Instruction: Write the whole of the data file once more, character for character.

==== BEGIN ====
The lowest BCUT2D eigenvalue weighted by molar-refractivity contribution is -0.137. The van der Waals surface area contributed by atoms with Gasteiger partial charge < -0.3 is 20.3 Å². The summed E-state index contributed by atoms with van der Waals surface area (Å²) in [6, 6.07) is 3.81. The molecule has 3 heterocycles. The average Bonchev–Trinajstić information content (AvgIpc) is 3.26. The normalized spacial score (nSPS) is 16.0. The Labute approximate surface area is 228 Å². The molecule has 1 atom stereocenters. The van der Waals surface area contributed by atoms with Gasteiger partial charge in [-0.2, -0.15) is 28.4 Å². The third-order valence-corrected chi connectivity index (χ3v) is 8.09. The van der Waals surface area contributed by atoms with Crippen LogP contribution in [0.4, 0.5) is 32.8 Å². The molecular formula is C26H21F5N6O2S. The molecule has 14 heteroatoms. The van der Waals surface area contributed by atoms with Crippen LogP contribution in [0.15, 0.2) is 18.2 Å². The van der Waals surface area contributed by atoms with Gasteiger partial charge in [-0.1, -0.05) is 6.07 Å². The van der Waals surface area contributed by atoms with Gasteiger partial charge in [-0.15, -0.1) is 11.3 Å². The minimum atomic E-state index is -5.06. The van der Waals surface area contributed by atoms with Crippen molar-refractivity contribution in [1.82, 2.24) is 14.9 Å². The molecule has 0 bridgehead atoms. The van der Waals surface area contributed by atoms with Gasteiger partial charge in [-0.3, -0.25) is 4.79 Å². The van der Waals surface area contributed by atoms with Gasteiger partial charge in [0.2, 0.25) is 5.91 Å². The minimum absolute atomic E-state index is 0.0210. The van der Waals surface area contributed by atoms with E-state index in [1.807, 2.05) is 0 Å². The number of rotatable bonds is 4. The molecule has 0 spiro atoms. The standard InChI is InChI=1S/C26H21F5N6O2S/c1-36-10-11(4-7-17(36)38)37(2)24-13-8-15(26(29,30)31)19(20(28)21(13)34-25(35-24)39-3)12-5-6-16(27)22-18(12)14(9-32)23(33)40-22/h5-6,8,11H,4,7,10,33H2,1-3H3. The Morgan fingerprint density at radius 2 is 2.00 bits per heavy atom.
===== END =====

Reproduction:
The lowest BCUT2D eigenvalue weighted by molar-refractivity contribution is -0.137. The van der Waals surface area contributed by atoms with Gasteiger partial charge < -0.3 is 20.3 Å². The summed E-state index contributed by atoms with van der Waals surface area (Å²) in [6, 6.07) is 3.81. The molecule has 3 heterocycles. The average Bonchev–Trinajstić information content (AvgIpc) is 3.26. The normalized spacial score (nSPS) is 16.0. The Labute approximate surface area is 228 Å². The molecule has 1 atom stereocenters. The van der Waals surface area contributed by atoms with Gasteiger partial charge in [-0.2, -0.15) is 28.4 Å². The third-order valence-corrected chi connectivity index (χ3v) is 8.09. The van der Waals surface area contributed by atoms with Crippen LogP contribution in [0.4, 0.5) is 32.8 Å². The molecular formula is C26H21F5N6O2S. The molecule has 14 heteroatoms. The van der Waals surface area contributed by atoms with Crippen LogP contribution in [0.15, 0.2) is 18.2 Å². The van der Waals surface area contributed by atoms with Gasteiger partial charge in [-0.1, -0.05) is 6.07 Å². The van der Waals surface area contributed by atoms with Gasteiger partial charge in [-0.15, -0.1) is 11.3 Å². The minimum atomic E-state index is -5.06. The van der Waals surface area contributed by atoms with Crippen molar-refractivity contribution in [1.82, 2.24) is 14.9 Å². The molecule has 0 bridgehead atoms. The van der Waals surface area contributed by atoms with Gasteiger partial charge in [-0.3, -0.25) is 4.79 Å². The van der Waals surface area contributed by atoms with Gasteiger partial charge in [0.2, 0.25) is 5.91 Å². The minimum absolute atomic E-state index is 0.0210. The van der Waals surface area contributed by atoms with E-state index in [1.807, 2.05) is 0 Å². The number of rotatable bonds is 4. The molecule has 0 spiro atoms. The standard InChI is InChI=1S/C26H21F5N6O2S/c1-36-10-11(4-7-17(36)38)37(2)24-13-8-15(26(29,30)31)19(20(28)21(13)34-25(35-24)39-3)12-5-6-16(27)22-18(12)14(9-32)23(33)40-22/h5-6,8,11H,4,7,10,33H2,1-3H3. The Morgan fingerprint density at radius 2 is 2.00 bits per heavy atom.